After checking the photos and consulting with other experienced birders, I could come to the conclusion that it's really a Chinese Bush Warbler, and probably a female judging from its pale lower mandible. It shows plain whitish throat and breast, completely no sign of spot or streak, with a relatively long tail and plain whitish undertail coverts different from other species of bradypterus bush warblers. Actually, the undertail coverts are not totally plain. The plain undertail coverts that we see is actually the effect of very broad whitish fringes. The centres of these undertail coverts are actually brownish but normally concealed by the broad fringes.

Adult Baikal Bush Warbler in non-breeding plumage

While giving its loud alarm call

Showing its unmistakable undertail coverts

The last species of bradypterus bush warbler to be presented here is the Baikal Bush Warbler (Bradypterus davidi). It is the commonest of the 4 species of bradypterus bush warblers in Thailand. It is a widespread winter visitor that can be easily distinguished from other bradypterus by the combination of spotted upper breast and unmistakable undertail coverts pattern. These photos were taken just from my local patch near Mae Taeng River. There seemed to be a good number of this bird around here. I could hear its loud alarm call coming from different directions in early morning. Its song can also be heard occasionally. Just like other bradypterus, it mainly forages by walking on the ground. It can look superficially similar to small rodents while walking or running. This is what makes Bradypterus bush warblers different from Cettia bush warblers, since cettia bush warblers would only hop on the ground.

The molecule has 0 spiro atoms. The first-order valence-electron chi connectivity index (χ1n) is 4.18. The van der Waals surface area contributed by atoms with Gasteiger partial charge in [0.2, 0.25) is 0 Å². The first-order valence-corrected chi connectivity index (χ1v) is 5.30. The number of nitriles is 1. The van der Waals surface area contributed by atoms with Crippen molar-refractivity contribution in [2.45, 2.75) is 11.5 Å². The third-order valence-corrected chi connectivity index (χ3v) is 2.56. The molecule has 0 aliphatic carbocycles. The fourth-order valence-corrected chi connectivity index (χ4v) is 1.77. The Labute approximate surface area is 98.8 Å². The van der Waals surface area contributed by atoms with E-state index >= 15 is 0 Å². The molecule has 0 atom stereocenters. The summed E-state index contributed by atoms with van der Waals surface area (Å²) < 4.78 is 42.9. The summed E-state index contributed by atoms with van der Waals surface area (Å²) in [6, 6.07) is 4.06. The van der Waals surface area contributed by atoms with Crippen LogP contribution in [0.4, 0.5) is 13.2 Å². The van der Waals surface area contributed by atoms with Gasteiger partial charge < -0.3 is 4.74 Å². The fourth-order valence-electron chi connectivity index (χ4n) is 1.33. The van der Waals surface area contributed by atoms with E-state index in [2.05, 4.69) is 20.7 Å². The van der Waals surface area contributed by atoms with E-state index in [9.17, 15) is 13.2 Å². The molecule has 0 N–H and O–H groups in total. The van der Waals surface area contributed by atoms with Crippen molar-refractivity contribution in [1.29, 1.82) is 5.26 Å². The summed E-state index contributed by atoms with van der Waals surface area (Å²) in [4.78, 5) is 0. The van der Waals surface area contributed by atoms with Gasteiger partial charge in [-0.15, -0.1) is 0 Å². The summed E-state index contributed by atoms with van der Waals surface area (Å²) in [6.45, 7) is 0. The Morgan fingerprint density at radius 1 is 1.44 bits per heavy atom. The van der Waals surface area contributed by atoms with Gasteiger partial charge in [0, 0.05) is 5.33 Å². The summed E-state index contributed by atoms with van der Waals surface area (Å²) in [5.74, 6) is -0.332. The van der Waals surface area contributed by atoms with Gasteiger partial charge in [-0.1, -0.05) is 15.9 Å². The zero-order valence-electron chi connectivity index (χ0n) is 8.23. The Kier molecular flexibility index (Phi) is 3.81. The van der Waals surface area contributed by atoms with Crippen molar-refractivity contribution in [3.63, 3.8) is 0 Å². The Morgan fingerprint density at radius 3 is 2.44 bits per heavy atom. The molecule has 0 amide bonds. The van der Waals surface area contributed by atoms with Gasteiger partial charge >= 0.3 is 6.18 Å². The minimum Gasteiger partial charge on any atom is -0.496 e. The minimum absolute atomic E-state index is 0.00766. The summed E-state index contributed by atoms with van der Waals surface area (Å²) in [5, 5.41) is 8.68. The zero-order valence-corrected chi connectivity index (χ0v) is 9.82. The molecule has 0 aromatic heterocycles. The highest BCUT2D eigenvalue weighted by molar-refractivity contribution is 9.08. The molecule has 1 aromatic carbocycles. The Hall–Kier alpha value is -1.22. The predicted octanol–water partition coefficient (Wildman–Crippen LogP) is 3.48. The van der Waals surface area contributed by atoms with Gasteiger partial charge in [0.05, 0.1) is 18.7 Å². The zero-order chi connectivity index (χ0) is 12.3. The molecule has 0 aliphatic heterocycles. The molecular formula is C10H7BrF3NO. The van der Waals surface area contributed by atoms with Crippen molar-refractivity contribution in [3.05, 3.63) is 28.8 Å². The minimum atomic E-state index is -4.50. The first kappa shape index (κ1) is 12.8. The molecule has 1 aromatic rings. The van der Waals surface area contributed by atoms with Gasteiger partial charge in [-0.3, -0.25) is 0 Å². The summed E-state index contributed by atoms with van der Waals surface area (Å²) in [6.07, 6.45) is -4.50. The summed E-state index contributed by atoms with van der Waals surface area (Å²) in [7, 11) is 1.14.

Another individual with more pronounced black spots on upper breast

The bill will change into black/dark greyish in breeding plumage.


  1. Looking at your images, I can tell that these fellows are certainly a challenge for photographers. Great effort by the way.

  2. Thanks for the "instant guide to bradypterus warblers".... they're really a challenge !

  3. Wow! Great specialist post. You are so patient getting these records and although we can easily see their differences here I understand that when they're hopping about in the undergrowth you can barely see any of their markings for more than a glimpse. They are beauties however, so I understand your love for them. Super birding!!